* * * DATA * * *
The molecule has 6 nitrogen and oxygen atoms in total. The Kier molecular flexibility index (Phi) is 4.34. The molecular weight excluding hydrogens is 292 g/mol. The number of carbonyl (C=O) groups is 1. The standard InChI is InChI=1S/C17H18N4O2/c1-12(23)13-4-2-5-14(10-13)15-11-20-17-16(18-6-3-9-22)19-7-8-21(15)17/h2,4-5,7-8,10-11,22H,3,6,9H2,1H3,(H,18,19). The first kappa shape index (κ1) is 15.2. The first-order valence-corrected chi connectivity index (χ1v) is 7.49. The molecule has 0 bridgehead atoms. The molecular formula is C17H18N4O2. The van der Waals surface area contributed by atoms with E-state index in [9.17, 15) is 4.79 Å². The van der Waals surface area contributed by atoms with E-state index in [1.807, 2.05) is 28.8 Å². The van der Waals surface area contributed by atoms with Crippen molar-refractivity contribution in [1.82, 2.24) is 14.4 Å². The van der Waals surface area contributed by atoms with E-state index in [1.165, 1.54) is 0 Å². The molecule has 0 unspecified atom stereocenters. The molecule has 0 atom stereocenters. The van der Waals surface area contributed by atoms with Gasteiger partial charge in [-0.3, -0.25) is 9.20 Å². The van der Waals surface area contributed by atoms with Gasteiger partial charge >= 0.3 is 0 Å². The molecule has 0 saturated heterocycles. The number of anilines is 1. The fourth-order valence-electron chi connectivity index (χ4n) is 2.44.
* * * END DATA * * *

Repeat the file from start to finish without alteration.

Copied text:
The molecule has 6 nitrogen and oxygen atoms in total. The Kier molecular flexibility index (Phi) is 4.34. The molecular weight excluding hydrogens is 292 g/mol. The number of carbonyl (C=O) groups is 1. The standard InChI is InChI=1S/C17H18N4O2/c1-12(23)13-4-2-5-14(10-13)15-11-20-17-16(18-6-3-9-22)19-7-8-21(15)17/h2,4-5,7-8,10-11,22H,3,6,9H2,1H3,(H,18,19). The first kappa shape index (κ1) is 15.2. The first-order valence-corrected chi connectivity index (χ1v) is 7.49. The molecule has 0 bridgehead atoms. The molecular formula is C17H18N4O2. The van der Waals surface area contributed by atoms with E-state index in [9.17, 15) is 4.79 Å². The van der Waals surface area contributed by atoms with E-state index in [1.807, 2.05) is 28.8 Å². The van der Waals surface area contributed by atoms with Crippen molar-refractivity contribution in [1.82, 2.24) is 14.4 Å². The van der Waals surface area contributed by atoms with E-state index in [1.165, 1.54) is 0 Å². The molecule has 0 unspecified atom stereocenters. The molecule has 0 atom stereocenters. The van der Waals surface area contributed by atoms with Gasteiger partial charge in [-0.3, -0.25) is 9.20 Å². The van der Waals surface area contributed by atoms with Gasteiger partial charge >= 0.3 is 0 Å². The molecule has 0 saturated heterocycles. The number of anilines is 1. The fourth-order valence-electron chi connectivity index (χ4n) is 2.44.